Priced Out: Hamptons Share Houses A Thing Of The Past - 27 East

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Priced Out: Hamptons Share Houses A Thing Of The Past

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Enzo Morabito, associate real estate broker with Douglas Elliman

Enzo Morabito, associate real estate broker with Douglas Elliman

Drew Green, an associate broker at Saunders

Drew Green, an associate broker at Saunders

Cindy Scholz, associate broker at Compass

Cindy Scholz, associate broker at Compass

Sophie Griffin on Aug 16, 2021

“The Hamptons, once upon a time, used to be the playground for the wealthy and the wannabe-wealthy,” said Drew Green, associate broker at Saunders. “Now it’s become the playground for the wealthy, and the wannabe-wealthy are hopefully house guests.”

The pandemic-induced real estate market has driven prices up, up and up, and inventory way down. But even before coronavirus made its way across the world, the share house — a more affordable option for spending summer weekends in the Hamptons — was an endangered species. A share house is rented for the season by a large group of people who divide up the rooms and the weekends.

“Share houses are something that I used to partake in, prior to my moving out to the Hamptons myself,” Mr. Green said. “Generally [they’re] from Manhattan. Generally, they’re young, and they combine their monies to coordinate a share. Sometimes there are full shares, sometimes there were half shares, sometimes there were even quarter shares. It depended on how much money each individual contributed. Depending on the house, you’re going to have anywhere from four to 24 people sharing a house on a given weekend.”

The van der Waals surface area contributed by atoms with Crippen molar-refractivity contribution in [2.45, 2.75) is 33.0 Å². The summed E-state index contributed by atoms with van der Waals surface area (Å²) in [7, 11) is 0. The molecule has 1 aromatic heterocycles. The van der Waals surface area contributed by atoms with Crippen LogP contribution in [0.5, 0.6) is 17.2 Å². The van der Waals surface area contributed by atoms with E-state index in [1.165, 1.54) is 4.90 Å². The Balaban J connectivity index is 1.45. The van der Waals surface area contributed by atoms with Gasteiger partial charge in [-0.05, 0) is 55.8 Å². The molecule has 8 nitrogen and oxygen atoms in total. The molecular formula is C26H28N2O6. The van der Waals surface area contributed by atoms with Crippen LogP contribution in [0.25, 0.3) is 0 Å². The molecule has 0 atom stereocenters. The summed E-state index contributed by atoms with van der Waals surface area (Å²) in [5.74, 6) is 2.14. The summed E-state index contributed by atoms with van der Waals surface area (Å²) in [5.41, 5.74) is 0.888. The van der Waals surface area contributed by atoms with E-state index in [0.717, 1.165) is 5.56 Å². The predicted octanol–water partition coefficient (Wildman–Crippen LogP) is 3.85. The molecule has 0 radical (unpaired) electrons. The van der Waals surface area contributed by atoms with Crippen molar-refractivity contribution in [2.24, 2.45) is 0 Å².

Technically, most share houses are illegal — there have been laws on the books that no more than four unrelated people (by blood or marriage) are allowed to rent a house together. According to Mr. Green, enforcement historically tended to be lax, but later tightened somewhat.

“When I first started in the business, they didn’t do a lot in the way of enforcing those laws,” he said. “But as the Hamptons became more exclusive, property owners next to these so-called share houses would complain frequently regarding the noises, and the more they complained, the more the municipality started cracking down on share houses. They really started emphasizing those laws probably about 12 to even 15 years ago.”

More enforcement plus higher home values put the squeeze on share houses, making them rarer. Mr. Green said even a decade ago it was hard to find share houses to any great extent.

“Share houses were the domain of the 20- and early-30-something crowd,” he added. “And frankly they’ve been priced out of the marketplace in general. … That house that was once upon a time a nice house with four bedrooms and three bathrooms for $45,000 and a pool: that doesn’t exist anymore. That same house today is probably starting at $100,000 for the season. The younger crowd has really been priced out of the Hamptons rental market.”

The pandemic didn’t only accelerate the price increases, it made share houses less safe. Share houses involve lots of people sharing space and usually partying, both big COVID no-nos. With it being a strong sellers’ and rental market, homeowners could be picky.

“Owners, since the supply is so low, can be very particular,” said Cindy Scholz, an associate broker at Compass. “An owner does not want to rent to a share house.”

Ms. Scholz also pointed to new technologies that made surveillance of share houses easier.